Richard Harris is Co-Founder and CEO of Intent Media, an online ad platform for ecommerce publishers.
AdExchanger.com: First, can you share a little bit about your background and how you arrived at deciding to launch Intent Media?
RH: My background is - having been a retailer for a long time - I was part of the founding team of Site 59, which was in the online travel space. We sold that company to Travelocity in '02. And I have two co‑founders here who worked with me both at Site 59 and at Travelocity where we focused on merchandising, conversion and our transaction metrics for a very long time. And we focused on being good retailers.
We realized that retailers were sitting on this huge media asset, which they weren't exploiting to its full potential. So we really are not ad guys. We're fundamentally retail guys. We hired a lot of media experts..
So our DNA is retail. Our insight is about the media value inside of retail sites, and that was sort of the genesis of the firm.
How are you positioning Intent Media?
Essentially, we're a way for retailers to capture the media value that's embedded in their sites, and we do that by implementing a platform that lets them have third‑party ads inside of their commerce path.
Are retailers using the data that they have access to for advertising?
I think they've certainly come a long way. For example, Amazon is one of the companies that is at the cutting edge of integrating advertising into their shopping path. A lot of people look to them. We certainly watch what they're doing, and there's a decent amount of nervousness among other retailers when they see that. I don't know if you saw the Wall Street Journal article about two or three weeks ago, but they are making a substantial amount of money from things like product ads and other forms of advertising inside of their commerce paths, in ways that would seem pretty heretical to a lot of other retailers, whether they are multi‑channel or pure online. But I think they are paving the way.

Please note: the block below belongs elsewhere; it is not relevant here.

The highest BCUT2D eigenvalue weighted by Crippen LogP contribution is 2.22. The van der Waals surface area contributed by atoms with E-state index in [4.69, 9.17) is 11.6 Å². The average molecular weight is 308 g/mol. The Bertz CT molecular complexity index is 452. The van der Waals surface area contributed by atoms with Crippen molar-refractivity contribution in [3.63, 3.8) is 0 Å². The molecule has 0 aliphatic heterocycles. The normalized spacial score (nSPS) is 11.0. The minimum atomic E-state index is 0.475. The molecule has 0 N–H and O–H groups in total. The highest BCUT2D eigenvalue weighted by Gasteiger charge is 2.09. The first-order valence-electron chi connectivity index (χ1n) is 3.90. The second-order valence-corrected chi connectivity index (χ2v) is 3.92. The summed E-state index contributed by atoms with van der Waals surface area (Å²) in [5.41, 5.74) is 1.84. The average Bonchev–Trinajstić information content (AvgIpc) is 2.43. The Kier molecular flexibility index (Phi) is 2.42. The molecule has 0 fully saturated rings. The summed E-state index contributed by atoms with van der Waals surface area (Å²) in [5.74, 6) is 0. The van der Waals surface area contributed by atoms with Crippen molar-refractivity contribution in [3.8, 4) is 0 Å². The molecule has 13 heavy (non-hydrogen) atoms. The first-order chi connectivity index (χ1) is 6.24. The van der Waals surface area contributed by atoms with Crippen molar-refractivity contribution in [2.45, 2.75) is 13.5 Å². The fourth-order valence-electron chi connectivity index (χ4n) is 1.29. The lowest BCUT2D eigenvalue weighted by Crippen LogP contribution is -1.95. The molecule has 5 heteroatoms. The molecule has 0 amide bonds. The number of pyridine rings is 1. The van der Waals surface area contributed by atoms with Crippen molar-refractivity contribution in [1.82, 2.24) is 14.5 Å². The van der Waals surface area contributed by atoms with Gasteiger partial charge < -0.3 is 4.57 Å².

Then, if you look elsewhere, retailers in travel and other retail verticals have started to play with media on‑site - Wal‑Mart, Staples, Toys R Us, Macy's, they all have AdSense on their site today. And that's the first step that people take, but it's a realization that there is a lot of media monetization potential embedded inside of their sites.
When you think of Intent Media and its vertical, does “shopper marketing” resonate?
It's certainly a buzz phrase that we hear. We're a little more focused on two things. One is helping retailers make the right decisions about when and if to have advertising inside of their commerce path, and then also to provide a valuable function for shoppers who are still in the discovery phase. And again, that's what Amazon has done so well at.
It feels like e‑commerce publishers, if you will, are turning into media companies. Do you agree?
I've read these sorts of hypotheses and the general approach is that it's e‑commerce first. That is the core business. Transforming yourself into a media company or taking advantage of the media value that's embedded in your site can't come at the expense of your transaction business of what you fundamentally do with your e‑commerce business. And that's our starting point.